Alan Jacobs at The New Atlantis:
The British passport was so “transformed” because it met, or seemed to meet, a need never mentioned in the debates over what the French and other European nations demanded. We may call it the Miss Marple problem: Setting aside foreigners, who always and instantly raise suspicions when they turn up in charming little villages like Chipping Cleghorn, how do you know that your neighbors are who they say they are?
In their introduction to a collection of essays extending the work of Raymond Williams, The Country and the City Revisited: England and the Politics of Culture, 1550–1850, Gerald MacLean, Donna Landry, and Joseph P. Ward note that “during the sixteenth century, most men and women worked in the agrarian sector and lived in the countryside, while fewer than five percent of them lived in towns. By the middle of the nineteenth century that had changed so dramatically that towns with more than 10,000 inhabitants together comprised roughly half the population of England.” And of course that trend has only continued, in England and elsewhere in the world, in the decades since. Such a trend means that places like Chipping Cleghorn will inevitably decline in population, affected as their people are by the gravitational pull of the great metropolises; but the resulting circulation of persons created will bring the occasional stranger into the village’s small orbit. The arrival of an Arnaud du Tilh, under his own name or some other, will be a regular, not an exceptional, occurrence. And what do the long-term residents do about that?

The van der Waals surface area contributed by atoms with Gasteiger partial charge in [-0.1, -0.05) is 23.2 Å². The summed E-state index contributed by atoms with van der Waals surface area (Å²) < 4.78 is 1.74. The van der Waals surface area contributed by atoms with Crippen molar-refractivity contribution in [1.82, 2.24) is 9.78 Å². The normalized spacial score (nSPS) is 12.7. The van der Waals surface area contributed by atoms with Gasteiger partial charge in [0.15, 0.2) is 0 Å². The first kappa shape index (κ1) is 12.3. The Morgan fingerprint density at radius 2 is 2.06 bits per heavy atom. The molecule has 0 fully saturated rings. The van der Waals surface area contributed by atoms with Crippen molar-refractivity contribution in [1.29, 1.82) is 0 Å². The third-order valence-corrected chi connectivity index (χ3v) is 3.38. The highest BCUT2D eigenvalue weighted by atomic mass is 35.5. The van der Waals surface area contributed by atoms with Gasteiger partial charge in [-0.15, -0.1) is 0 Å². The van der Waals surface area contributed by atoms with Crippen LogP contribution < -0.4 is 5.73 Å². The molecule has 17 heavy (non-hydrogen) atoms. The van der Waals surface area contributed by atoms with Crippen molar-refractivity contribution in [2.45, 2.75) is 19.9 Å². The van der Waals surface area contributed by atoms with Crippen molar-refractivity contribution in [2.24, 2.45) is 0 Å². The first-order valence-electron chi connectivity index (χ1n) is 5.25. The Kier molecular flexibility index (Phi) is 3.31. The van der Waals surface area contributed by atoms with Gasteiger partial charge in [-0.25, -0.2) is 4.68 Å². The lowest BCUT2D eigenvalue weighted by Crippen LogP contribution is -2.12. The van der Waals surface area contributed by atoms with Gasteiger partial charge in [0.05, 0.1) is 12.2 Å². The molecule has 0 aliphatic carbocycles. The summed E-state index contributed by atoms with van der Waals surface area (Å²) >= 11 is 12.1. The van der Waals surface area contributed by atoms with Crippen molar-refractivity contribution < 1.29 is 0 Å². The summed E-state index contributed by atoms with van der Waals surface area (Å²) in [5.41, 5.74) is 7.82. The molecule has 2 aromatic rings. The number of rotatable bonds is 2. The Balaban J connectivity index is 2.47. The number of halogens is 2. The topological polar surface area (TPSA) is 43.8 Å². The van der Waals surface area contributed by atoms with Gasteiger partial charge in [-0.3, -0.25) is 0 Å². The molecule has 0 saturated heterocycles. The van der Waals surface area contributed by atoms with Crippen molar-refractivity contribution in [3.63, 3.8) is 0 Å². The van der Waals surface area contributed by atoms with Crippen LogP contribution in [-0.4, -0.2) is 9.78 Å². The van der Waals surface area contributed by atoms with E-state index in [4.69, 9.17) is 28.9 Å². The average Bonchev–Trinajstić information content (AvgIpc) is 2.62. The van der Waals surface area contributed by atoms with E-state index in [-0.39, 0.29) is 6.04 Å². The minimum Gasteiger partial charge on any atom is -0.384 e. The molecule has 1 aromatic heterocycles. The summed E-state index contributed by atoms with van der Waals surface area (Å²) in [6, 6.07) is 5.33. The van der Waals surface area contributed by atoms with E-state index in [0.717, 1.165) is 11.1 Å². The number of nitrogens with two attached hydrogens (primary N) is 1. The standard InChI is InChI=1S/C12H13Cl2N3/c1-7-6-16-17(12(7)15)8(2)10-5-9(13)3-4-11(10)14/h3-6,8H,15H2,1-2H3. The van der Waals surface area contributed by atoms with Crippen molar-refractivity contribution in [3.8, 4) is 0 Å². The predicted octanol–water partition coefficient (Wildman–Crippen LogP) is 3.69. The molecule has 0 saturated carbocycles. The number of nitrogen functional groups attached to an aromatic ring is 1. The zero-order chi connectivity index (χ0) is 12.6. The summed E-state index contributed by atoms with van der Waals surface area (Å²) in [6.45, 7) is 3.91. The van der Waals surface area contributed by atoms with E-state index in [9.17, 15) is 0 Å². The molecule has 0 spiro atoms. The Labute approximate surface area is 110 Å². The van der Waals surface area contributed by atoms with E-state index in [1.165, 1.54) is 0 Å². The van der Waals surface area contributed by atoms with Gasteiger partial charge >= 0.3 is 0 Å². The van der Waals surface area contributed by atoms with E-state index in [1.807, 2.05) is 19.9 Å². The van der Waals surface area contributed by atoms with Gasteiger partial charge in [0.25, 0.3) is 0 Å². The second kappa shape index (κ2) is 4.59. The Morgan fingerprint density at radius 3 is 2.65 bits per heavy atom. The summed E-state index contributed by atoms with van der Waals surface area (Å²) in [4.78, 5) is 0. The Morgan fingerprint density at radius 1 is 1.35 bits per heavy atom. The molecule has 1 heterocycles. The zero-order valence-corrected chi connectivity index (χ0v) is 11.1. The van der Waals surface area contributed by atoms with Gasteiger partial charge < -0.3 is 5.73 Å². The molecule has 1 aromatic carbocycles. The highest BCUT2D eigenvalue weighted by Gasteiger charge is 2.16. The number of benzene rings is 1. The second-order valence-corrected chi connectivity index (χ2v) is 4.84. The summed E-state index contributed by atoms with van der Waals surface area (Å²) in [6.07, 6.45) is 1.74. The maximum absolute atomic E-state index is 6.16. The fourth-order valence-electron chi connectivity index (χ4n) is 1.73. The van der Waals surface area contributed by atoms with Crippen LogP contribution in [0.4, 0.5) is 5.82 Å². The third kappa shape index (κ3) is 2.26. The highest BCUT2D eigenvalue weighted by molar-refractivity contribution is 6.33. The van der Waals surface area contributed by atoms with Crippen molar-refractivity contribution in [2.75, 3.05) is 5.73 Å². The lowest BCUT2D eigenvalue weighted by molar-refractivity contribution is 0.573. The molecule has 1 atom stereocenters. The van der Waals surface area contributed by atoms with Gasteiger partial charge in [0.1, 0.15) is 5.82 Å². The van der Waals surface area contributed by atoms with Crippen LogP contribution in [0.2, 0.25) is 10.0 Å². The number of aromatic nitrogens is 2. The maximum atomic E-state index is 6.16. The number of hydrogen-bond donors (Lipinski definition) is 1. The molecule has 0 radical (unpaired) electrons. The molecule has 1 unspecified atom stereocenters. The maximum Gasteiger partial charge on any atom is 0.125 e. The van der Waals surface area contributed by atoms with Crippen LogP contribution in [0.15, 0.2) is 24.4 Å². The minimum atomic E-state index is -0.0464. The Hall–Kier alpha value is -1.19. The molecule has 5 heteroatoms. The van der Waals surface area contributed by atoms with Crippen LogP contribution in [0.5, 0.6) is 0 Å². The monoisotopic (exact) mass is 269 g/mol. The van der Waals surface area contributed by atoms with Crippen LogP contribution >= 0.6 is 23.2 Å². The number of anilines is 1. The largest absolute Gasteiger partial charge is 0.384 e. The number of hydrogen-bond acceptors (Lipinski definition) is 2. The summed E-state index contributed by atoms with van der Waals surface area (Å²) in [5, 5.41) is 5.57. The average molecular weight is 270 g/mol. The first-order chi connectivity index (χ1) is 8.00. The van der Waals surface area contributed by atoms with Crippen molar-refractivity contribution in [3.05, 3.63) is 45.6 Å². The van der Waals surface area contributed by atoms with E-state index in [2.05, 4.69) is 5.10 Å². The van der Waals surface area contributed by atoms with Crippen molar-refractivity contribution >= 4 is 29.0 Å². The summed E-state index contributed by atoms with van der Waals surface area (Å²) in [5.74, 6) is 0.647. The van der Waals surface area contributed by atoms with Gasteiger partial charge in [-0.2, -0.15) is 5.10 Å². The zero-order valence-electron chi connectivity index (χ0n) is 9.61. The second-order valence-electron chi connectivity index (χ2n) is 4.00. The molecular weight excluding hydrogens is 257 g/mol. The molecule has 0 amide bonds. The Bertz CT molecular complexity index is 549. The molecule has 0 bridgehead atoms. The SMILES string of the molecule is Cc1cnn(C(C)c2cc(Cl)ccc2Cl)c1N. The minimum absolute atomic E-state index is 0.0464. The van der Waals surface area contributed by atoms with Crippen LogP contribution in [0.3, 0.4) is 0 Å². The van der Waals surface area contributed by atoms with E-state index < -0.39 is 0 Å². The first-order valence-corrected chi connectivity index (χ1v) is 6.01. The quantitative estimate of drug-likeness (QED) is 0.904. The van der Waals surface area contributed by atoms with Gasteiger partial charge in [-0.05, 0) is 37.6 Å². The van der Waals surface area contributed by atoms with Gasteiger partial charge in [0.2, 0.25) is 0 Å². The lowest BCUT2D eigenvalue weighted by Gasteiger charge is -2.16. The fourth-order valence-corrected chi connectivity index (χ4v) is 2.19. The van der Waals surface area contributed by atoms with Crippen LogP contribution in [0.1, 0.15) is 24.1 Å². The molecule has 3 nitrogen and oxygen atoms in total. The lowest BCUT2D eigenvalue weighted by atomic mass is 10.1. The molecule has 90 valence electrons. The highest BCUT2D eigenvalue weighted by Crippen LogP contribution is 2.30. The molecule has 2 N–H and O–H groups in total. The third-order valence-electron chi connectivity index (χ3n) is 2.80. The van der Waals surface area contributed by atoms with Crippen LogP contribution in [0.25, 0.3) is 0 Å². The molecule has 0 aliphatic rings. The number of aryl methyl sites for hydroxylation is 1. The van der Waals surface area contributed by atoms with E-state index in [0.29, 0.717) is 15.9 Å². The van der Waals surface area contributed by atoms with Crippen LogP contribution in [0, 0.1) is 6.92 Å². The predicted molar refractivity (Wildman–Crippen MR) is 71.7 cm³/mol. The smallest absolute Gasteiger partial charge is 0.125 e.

In A Murder Is Announced, Miss Marple comments that in the modern world, “People take you at your own valuation. They don’t wait to call until they’ve had a letter from a friend saying that the So-and-So’s are delightful people and she’s known them all their lives.” Why would anyone take an unknown woman at her “own valuation”?